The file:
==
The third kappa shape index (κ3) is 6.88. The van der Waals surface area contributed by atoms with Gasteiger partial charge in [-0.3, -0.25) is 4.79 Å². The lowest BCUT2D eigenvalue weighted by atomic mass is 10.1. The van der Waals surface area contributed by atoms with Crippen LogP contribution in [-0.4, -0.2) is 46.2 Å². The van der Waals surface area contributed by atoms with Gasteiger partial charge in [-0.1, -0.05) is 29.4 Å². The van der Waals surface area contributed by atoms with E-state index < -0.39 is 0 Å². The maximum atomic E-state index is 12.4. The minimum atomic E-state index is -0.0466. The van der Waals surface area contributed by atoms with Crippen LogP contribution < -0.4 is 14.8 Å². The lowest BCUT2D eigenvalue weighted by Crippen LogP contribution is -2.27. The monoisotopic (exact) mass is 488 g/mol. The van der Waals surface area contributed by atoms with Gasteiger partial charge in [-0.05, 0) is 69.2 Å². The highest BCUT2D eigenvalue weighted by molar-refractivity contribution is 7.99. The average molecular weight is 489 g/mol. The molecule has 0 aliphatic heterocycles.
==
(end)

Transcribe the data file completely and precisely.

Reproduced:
The third kappa shape index (κ3) is 6.88. The van der Waals surface area contributed by atoms with Gasteiger partial charge in [-0.3, -0.25) is 4.79 Å². The lowest BCUT2D eigenvalue weighted by atomic mass is 10.1. The van der Waals surface area contributed by atoms with Crippen LogP contribution in [-0.4, -0.2) is 46.2 Å². The van der Waals surface area contributed by atoms with Gasteiger partial charge in [-0.1, -0.05) is 29.4 Å². The van der Waals surface area contributed by atoms with E-state index < -0.39 is 0 Å². The maximum atomic E-state index is 12.4. The minimum atomic E-state index is -0.0466. The van der Waals surface area contributed by atoms with Crippen LogP contribution < -0.4 is 14.8 Å². The lowest BCUT2D eigenvalue weighted by Crippen LogP contribution is -2.27. The monoisotopic (exact) mass is 488 g/mol. The van der Waals surface area contributed by atoms with Gasteiger partial charge in [-0.05, 0) is 69.2 Å². The highest BCUT2D eigenvalue weighted by molar-refractivity contribution is 7.99. The average molecular weight is 489 g/mol. The molecule has 0 aliphatic heterocycles.